When Kinsella voiced her concerns to family and friends, it was unanimous that women had, at some point in the past, felt powerless in the issue of their sexual health and wellbeing.
“I have never heard of a man, let alone met one, who was thrilled about the concept of wearing a condom and I don’t believe I have ever met a man who didn’t assume I was on the pill,” Kinsella added. “I want to ignite a spark in every woman to find a further level of empowerment during sex and bring hormone-free contraception and STI/STD protection to women.
But also, I wanted to decrease unintended pregnancies and dramatically reduce the number of women and men impacted by STDs. STDs are increasingly becoming antibiotic resistant – many require sufferers to be hospitalised, while others stay with you for life. Most importantly, I wanted that protection to feel good.”
Kinsella worked with product designers, trialling materials that would enable and encourage women to use their own protection. Unlike female condoms, the LUWI is not a “tight-fitting cover”. It’s made from polyurethane – an organic compound that is hypoallergenic and ultra thin.
“It conducts heat, unlike latex – to which around 8% of the population is allergic – so it feels more natural and sets out to have a far greater sensation for a man than if he were wearing a condom,” Kinsella explained. “Rather than being a tight cover, LUWI lines the vaginal canal to prevent any sperm penetration and to allow for a more natural, pleasurable experience for both parties.
It is similar to a diaphragm, that is a tight-fitting cover for the cervix, but a diaphragm doesn’t protect against all STI/STDs. LUWI is both a contraceptive and protection from STI/STDs and it is lubricated with silicon lubrication for easier application.”
To use it, women simply pinch the small soft ring at the end of the thin membrane and place inside their vagina – the ring should be squeezed then pushed up like a tampon. Although it is a one-time use, it can be left in for up-to eight hours before needed.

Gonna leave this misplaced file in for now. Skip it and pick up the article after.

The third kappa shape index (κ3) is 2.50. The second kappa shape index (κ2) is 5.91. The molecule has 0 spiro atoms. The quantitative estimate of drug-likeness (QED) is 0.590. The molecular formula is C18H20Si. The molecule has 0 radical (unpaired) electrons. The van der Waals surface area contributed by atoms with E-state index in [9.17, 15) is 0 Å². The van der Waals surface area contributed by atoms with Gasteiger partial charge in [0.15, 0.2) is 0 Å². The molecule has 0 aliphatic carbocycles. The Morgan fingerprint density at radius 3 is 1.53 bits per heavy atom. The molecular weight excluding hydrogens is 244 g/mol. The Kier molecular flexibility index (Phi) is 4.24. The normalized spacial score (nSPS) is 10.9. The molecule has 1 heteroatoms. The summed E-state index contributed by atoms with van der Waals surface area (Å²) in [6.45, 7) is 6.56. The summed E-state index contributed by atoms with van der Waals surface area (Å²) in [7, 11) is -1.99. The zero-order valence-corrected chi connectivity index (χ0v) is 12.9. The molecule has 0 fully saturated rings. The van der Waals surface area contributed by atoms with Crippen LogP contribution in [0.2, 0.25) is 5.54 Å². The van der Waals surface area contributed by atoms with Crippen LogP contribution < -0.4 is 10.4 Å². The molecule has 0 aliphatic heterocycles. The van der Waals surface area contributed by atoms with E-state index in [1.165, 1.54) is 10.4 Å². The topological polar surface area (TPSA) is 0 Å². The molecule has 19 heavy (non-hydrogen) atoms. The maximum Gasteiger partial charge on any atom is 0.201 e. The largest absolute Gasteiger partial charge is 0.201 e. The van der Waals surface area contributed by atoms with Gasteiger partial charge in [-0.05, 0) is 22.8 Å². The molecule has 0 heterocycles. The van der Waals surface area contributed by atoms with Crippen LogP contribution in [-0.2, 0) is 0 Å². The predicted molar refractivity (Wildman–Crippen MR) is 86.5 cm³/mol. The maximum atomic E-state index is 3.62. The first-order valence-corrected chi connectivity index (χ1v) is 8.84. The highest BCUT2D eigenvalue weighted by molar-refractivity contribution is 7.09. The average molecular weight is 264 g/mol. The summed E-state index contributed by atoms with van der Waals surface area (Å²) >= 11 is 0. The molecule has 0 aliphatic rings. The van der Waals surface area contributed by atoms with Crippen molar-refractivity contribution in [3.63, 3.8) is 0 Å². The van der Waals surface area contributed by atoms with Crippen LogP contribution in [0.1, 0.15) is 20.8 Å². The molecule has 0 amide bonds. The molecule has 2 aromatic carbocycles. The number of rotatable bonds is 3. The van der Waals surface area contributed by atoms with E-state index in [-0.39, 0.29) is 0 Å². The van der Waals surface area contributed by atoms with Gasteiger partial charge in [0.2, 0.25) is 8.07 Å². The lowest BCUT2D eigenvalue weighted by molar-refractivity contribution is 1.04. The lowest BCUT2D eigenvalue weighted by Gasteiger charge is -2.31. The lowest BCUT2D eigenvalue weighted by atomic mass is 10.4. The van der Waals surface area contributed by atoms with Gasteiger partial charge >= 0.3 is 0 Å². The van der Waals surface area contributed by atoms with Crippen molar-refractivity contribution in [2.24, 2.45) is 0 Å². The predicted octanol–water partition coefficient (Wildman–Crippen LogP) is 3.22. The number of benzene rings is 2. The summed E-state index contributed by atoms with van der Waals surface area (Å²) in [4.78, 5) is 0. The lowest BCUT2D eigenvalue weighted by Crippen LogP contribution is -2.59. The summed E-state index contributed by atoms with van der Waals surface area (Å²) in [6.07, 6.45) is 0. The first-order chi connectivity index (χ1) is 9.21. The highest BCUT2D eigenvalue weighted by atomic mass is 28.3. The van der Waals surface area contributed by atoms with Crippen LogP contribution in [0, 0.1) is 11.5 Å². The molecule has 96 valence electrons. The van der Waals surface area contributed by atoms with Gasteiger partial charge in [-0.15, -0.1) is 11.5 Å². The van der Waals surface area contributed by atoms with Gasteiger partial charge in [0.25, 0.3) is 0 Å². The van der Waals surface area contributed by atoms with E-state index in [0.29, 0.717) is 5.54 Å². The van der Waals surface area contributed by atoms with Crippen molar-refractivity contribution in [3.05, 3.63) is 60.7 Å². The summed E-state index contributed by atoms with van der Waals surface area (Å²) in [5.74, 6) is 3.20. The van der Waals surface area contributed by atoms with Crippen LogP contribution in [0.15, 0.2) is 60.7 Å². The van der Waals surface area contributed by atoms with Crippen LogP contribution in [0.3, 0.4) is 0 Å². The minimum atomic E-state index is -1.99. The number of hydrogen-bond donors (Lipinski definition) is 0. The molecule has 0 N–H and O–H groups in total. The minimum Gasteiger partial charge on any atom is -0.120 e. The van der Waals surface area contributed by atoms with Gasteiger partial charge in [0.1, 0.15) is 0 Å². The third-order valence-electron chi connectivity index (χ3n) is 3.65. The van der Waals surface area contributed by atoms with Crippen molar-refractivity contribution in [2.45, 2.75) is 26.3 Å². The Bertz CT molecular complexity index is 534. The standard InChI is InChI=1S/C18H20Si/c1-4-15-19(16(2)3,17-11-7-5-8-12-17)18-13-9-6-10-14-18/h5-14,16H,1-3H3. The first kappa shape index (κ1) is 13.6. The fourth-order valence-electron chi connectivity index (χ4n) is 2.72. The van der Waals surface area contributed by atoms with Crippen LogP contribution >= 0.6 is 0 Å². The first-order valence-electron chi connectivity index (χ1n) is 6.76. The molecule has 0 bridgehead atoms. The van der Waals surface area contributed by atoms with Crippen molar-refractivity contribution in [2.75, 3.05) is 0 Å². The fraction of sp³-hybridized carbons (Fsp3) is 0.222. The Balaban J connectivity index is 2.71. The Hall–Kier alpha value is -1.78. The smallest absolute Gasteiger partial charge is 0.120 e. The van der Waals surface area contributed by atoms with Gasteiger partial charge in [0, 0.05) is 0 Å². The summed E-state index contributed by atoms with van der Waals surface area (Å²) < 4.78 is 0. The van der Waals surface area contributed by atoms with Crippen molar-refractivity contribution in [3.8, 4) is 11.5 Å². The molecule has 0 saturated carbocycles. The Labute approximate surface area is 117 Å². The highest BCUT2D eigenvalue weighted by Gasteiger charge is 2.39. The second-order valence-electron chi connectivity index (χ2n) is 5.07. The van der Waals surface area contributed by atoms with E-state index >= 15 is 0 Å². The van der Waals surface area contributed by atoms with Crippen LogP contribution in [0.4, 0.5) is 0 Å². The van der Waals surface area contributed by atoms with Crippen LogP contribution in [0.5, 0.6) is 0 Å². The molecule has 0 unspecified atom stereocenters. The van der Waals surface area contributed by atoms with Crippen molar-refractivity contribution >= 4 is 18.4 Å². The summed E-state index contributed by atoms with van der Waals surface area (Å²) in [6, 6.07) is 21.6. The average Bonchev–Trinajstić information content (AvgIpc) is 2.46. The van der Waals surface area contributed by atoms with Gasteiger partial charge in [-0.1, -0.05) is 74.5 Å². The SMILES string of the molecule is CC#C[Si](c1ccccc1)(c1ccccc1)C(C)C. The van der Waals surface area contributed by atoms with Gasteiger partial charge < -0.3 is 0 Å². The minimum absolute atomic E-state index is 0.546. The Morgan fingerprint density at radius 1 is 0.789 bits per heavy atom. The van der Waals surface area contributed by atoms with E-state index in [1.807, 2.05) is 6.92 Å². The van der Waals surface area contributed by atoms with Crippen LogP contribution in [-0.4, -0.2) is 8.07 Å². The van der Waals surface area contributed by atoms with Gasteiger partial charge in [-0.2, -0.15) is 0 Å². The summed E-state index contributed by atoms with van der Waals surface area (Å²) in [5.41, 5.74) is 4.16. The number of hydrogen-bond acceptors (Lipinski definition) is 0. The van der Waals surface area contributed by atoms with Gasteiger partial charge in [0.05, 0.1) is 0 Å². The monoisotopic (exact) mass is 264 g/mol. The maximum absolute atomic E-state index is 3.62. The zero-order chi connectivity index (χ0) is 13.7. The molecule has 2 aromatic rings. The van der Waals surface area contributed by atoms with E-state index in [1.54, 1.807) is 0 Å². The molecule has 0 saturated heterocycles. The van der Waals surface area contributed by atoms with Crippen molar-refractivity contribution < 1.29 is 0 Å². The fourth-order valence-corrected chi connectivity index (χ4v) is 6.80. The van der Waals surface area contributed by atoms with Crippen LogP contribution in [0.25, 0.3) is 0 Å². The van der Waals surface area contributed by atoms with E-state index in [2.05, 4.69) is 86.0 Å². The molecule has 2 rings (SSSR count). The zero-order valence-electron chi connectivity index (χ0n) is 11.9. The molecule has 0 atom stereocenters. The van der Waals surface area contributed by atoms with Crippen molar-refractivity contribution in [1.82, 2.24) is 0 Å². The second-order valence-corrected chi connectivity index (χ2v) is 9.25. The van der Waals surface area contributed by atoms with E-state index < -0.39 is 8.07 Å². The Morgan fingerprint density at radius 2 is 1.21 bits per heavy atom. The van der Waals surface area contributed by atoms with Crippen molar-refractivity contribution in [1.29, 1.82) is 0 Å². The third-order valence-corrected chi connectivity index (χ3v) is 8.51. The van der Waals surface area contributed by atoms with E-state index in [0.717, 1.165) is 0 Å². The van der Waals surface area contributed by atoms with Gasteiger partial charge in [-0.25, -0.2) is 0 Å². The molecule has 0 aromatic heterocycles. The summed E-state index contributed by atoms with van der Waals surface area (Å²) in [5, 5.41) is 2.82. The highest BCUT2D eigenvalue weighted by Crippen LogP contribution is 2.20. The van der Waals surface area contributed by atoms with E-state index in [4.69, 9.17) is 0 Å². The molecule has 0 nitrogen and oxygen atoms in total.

Once Kinsella was happy with the product, she tested it out with friends and family to trial to gather feedback – something she said went down “very well.”
“Everyone agreed that it gave women the power to take control of their sexual health, without the sometimes awkward need to ask a man to wear a condom,” she said. “Women want to enjoy sex and be healthy, and it enabled women to relax and enjoy the experience by eliminating the worry.”
From conception of the idea to product launch date, it took four and a half years for Kinsella to bring her product to the market.
“It was a lot longer than I could have possibly imagined,” she added. “We went through multiple iterations after considering feedback from multiple sources – we now have a product to be very proud of – it’s ultra thin, hypoallergenic and feels really good.”
Since launching in early 2016, Kinsella said the reaction has been “amazing”.
“Everyone I meet or hear from tells me how great it is and some tell me how much their life has been impacted,” she said. “It feels good, but it’s just the beginning. There are other products we have plans for that we believe our customers will love because they can not only make the sexual experience better, but can also promote health and protection at the same time.”